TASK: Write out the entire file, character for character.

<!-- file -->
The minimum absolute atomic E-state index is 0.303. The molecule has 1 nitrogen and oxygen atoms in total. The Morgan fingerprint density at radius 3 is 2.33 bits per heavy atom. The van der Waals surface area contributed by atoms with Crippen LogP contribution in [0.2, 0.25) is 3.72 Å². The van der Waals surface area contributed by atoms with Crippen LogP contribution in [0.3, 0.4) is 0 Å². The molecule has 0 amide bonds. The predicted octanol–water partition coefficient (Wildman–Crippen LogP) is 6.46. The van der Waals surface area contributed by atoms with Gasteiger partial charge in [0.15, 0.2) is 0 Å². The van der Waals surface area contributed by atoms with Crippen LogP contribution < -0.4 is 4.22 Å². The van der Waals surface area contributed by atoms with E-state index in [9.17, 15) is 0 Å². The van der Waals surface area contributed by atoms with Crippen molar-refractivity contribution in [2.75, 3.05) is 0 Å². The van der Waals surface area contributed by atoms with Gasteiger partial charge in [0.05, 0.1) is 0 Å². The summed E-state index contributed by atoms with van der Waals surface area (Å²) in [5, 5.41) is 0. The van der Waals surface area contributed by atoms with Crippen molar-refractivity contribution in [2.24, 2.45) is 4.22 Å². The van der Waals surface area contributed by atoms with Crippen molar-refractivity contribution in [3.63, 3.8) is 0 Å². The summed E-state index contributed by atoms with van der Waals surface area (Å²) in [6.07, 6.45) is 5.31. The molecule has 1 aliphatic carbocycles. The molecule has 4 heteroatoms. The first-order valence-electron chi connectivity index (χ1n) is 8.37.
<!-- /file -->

The minimum absolute atomic E-state index is 0.303. The molecule has 1 nitrogen and oxygen atoms in total. The Morgan fingerprint density at radius 3 is 2.33 bits per heavy atom. The van der Waals surface area contributed by atoms with Crippen LogP contribution in [0.2, 0.25) is 3.72 Å². The van der Waals surface area contributed by atoms with Crippen LogP contribution in [0.3, 0.4) is 0 Å². The molecule has 0 amide bonds. The predicted octanol–water partition coefficient (Wildman–Crippen LogP) is 6.46. The van der Waals surface area contributed by atoms with Gasteiger partial charge in [0.15, 0.2) is 0 Å². The van der Waals surface area contributed by atoms with Crippen LogP contribution < -0.4 is 4.22 Å². The van der Waals surface area contributed by atoms with E-state index in [9.17, 15) is 0 Å². The van der Waals surface area contributed by atoms with Crippen molar-refractivity contribution in [2.75, 3.05) is 0 Å². The van der Waals surface area contributed by atoms with Gasteiger partial charge in [0.05, 0.1) is 0 Å². The summed E-state index contributed by atoms with van der Waals surface area (Å²) in [5, 5.41) is 0. The van der Waals surface area contributed by atoms with Crippen molar-refractivity contribution in [2.24, 2.45) is 4.22 Å². The van der Waals surface area contributed by atoms with Crippen molar-refractivity contribution in [3.63, 3.8) is 0 Å². The summed E-state index contributed by atoms with van der Waals surface area (Å²) in [6.07, 6.45) is 5.31. The molecule has 1 aliphatic carbocycles. The molecule has 4 heteroatoms. The first-order valence-electron chi connectivity index (χ1n) is 8.37.